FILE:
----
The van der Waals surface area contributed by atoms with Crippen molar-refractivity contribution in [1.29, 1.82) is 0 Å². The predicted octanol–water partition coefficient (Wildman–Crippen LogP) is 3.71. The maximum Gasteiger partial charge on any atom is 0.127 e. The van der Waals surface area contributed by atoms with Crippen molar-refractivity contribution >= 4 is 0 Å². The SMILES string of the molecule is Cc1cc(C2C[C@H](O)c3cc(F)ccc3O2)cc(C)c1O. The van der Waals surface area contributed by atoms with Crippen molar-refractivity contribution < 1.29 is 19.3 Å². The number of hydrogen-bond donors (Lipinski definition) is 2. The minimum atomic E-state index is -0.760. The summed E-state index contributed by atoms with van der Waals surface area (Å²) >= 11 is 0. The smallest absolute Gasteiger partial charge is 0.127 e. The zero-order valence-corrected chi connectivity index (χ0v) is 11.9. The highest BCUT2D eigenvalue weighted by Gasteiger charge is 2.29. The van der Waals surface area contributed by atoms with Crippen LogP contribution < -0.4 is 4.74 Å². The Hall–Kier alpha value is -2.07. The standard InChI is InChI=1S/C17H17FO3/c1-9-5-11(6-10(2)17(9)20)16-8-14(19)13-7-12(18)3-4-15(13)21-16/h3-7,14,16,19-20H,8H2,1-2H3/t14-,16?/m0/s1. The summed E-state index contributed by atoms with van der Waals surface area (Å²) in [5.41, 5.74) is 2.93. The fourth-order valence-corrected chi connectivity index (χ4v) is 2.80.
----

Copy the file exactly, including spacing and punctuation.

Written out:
The van der Waals surface area contributed by atoms with Crippen molar-refractivity contribution in [1.29, 1.82) is 0 Å². The predicted octanol–water partition coefficient (Wildman–Crippen LogP) is 3.71. The maximum Gasteiger partial charge on any atom is 0.127 e. The van der Waals surface area contributed by atoms with Crippen molar-refractivity contribution >= 4 is 0 Å². The SMILES string of the molecule is Cc1cc(C2C[C@H](O)c3cc(F)ccc3O2)cc(C)c1O. The van der Waals surface area contributed by atoms with Crippen molar-refractivity contribution < 1.29 is 19.3 Å². The number of hydrogen-bond donors (Lipinski definition) is 2. The minimum atomic E-state index is -0.760. The summed E-state index contributed by atoms with van der Waals surface area (Å²) >= 11 is 0. The smallest absolute Gasteiger partial charge is 0.127 e. The zero-order valence-corrected chi connectivity index (χ0v) is 11.9. The highest BCUT2D eigenvalue weighted by Gasteiger charge is 2.29. The van der Waals surface area contributed by atoms with Crippen LogP contribution < -0.4 is 4.74 Å². The Hall–Kier alpha value is -2.07. The standard InChI is InChI=1S/C17H17FO3/c1-9-5-11(6-10(2)17(9)20)16-8-14(19)13-7-12(18)3-4-15(13)21-16/h3-7,14,16,19-20H,8H2,1-2H3/t14-,16?/m0/s1. The summed E-state index contributed by atoms with van der Waals surface area (Å²) in [5.41, 5.74) is 2.93. The fourth-order valence-corrected chi connectivity index (χ4v) is 2.80.